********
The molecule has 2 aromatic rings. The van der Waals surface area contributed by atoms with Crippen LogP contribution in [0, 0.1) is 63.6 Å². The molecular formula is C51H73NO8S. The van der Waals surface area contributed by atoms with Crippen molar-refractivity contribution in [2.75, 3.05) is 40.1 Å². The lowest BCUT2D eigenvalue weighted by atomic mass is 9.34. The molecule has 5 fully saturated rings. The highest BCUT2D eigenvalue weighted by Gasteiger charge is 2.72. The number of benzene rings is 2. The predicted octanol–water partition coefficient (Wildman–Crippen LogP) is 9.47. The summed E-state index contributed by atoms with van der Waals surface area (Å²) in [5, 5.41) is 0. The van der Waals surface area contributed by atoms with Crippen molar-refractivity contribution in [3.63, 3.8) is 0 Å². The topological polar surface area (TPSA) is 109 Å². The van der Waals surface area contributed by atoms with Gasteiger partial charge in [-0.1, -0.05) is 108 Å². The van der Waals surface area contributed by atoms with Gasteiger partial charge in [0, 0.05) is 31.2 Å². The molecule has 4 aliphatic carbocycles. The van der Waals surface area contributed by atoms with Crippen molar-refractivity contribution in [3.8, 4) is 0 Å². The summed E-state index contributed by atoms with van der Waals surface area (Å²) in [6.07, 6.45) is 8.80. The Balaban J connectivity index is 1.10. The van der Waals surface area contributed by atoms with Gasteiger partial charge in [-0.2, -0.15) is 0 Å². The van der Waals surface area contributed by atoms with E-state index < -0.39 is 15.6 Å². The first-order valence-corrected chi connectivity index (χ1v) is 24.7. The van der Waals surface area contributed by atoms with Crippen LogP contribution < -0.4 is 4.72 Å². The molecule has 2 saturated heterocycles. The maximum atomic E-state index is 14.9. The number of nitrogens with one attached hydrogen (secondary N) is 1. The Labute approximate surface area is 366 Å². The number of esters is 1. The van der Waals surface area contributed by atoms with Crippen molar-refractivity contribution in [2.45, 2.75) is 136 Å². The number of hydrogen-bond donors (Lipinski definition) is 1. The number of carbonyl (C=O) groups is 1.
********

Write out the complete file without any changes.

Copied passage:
The molecule has 2 aromatic rings. The van der Waals surface area contributed by atoms with Crippen LogP contribution in [0, 0.1) is 63.6 Å². The molecular formula is C51H73NO8S. The van der Waals surface area contributed by atoms with Crippen molar-refractivity contribution in [2.75, 3.05) is 40.1 Å². The lowest BCUT2D eigenvalue weighted by atomic mass is 9.34. The molecule has 5 fully saturated rings. The highest BCUT2D eigenvalue weighted by Gasteiger charge is 2.72. The number of benzene rings is 2. The predicted octanol–water partition coefficient (Wildman–Crippen LogP) is 9.47. The summed E-state index contributed by atoms with van der Waals surface area (Å²) in [5, 5.41) is 0. The van der Waals surface area contributed by atoms with Crippen molar-refractivity contribution in [3.63, 3.8) is 0 Å². The topological polar surface area (TPSA) is 109 Å². The van der Waals surface area contributed by atoms with Gasteiger partial charge in [-0.1, -0.05) is 108 Å². The van der Waals surface area contributed by atoms with Gasteiger partial charge in [0, 0.05) is 31.2 Å². The molecule has 4 aliphatic carbocycles. The van der Waals surface area contributed by atoms with Crippen molar-refractivity contribution in [3.8, 4) is 0 Å². The summed E-state index contributed by atoms with van der Waals surface area (Å²) in [6.07, 6.45) is 8.80. The Balaban J connectivity index is 1.10. The van der Waals surface area contributed by atoms with Gasteiger partial charge in [-0.2, -0.15) is 0 Å². The van der Waals surface area contributed by atoms with E-state index < -0.39 is 15.6 Å². The first-order valence-corrected chi connectivity index (χ1v) is 24.7. The van der Waals surface area contributed by atoms with Crippen LogP contribution < -0.4 is 4.72 Å². The molecule has 2 saturated heterocycles. The maximum atomic E-state index is 14.9. The number of nitrogens with one attached hydrogen (secondary N) is 1. The Labute approximate surface area is 366 Å². The number of esters is 1. The van der Waals surface area contributed by atoms with Crippen molar-refractivity contribution in [2.45, 2.75) is 136 Å². The number of hydrogen-bond donors (Lipinski definition) is 1. The number of carbonyl (C=O) groups is 1.